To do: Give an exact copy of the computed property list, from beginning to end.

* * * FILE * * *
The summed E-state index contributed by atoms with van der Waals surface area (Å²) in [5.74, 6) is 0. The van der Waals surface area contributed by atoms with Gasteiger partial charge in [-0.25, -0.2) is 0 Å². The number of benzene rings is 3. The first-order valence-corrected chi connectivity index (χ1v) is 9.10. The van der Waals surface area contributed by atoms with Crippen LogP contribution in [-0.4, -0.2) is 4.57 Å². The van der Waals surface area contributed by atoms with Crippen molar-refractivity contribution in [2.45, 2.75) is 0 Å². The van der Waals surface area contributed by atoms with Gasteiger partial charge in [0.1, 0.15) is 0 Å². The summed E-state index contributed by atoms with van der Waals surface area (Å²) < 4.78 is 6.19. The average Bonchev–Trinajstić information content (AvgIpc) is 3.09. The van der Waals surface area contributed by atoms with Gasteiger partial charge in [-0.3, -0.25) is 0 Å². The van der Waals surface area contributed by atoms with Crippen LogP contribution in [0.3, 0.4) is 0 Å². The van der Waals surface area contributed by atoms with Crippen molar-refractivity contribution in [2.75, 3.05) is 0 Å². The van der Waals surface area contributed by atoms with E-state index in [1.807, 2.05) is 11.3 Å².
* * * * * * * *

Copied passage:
The summed E-state index contributed by atoms with van der Waals surface area (Å²) in [5.74, 6) is 0. The van der Waals surface area contributed by atoms with Gasteiger partial charge in [-0.25, -0.2) is 0 Å². The number of benzene rings is 3. The first-order valence-corrected chi connectivity index (χ1v) is 9.10. The van der Waals surface area contributed by atoms with Crippen LogP contribution in [-0.4, -0.2) is 4.57 Å². The van der Waals surface area contributed by atoms with Crippen molar-refractivity contribution in [2.45, 2.75) is 0 Å². The van der Waals surface area contributed by atoms with Gasteiger partial charge in [0.1, 0.15) is 0 Å². The summed E-state index contributed by atoms with van der Waals surface area (Å²) < 4.78 is 6.19. The average Bonchev–Trinajstić information content (AvgIpc) is 3.09. The van der Waals surface area contributed by atoms with Gasteiger partial charge in [-0.3, -0.25) is 0 Å². The van der Waals surface area contributed by atoms with Crippen LogP contribution in [0.3, 0.4) is 0 Å². The van der Waals surface area contributed by atoms with Crippen molar-refractivity contribution in [2.75, 3.05) is 0 Å². The van der Waals surface area contributed by atoms with E-state index in [1.807, 2.05) is 11.3 Å².